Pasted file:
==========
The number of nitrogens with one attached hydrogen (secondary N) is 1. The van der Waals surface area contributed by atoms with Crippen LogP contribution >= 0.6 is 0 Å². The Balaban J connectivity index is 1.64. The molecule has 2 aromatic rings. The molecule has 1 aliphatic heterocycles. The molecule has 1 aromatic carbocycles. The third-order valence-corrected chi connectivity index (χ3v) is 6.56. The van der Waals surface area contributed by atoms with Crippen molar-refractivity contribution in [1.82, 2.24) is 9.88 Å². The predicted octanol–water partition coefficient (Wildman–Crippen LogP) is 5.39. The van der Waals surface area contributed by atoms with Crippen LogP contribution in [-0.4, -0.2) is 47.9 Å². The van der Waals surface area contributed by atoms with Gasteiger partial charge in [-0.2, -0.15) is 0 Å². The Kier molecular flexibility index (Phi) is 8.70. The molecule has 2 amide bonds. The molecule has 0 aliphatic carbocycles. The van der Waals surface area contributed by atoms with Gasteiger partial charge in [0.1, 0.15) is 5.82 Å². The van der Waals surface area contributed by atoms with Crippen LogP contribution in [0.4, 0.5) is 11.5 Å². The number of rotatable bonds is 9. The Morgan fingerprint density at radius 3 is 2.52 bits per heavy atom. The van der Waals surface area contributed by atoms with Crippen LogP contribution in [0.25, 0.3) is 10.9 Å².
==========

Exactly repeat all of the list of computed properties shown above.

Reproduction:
The number of nitrogens with one attached hydrogen (secondary N) is 1. The van der Waals surface area contributed by atoms with Crippen LogP contribution >= 0.6 is 0 Å². The Balaban J connectivity index is 1.64. The molecule has 2 aromatic rings. The molecule has 1 aliphatic heterocycles. The molecule has 1 aromatic carbocycles. The third-order valence-corrected chi connectivity index (χ3v) is 6.56. The van der Waals surface area contributed by atoms with Crippen molar-refractivity contribution in [1.82, 2.24) is 9.88 Å². The predicted octanol–water partition coefficient (Wildman–Crippen LogP) is 5.39. The van der Waals surface area contributed by atoms with Crippen LogP contribution in [-0.4, -0.2) is 47.9 Å². The van der Waals surface area contributed by atoms with Gasteiger partial charge in [-0.2, -0.15) is 0 Å². The Kier molecular flexibility index (Phi) is 8.70. The molecule has 2 amide bonds. The molecule has 0 aliphatic carbocycles. The van der Waals surface area contributed by atoms with Gasteiger partial charge in [0.1, 0.15) is 5.82 Å². The van der Waals surface area contributed by atoms with Crippen LogP contribution in [0.4, 0.5) is 11.5 Å². The number of rotatable bonds is 9. The Morgan fingerprint density at radius 3 is 2.52 bits per heavy atom. The van der Waals surface area contributed by atoms with Crippen LogP contribution in [0.25, 0.3) is 10.9 Å².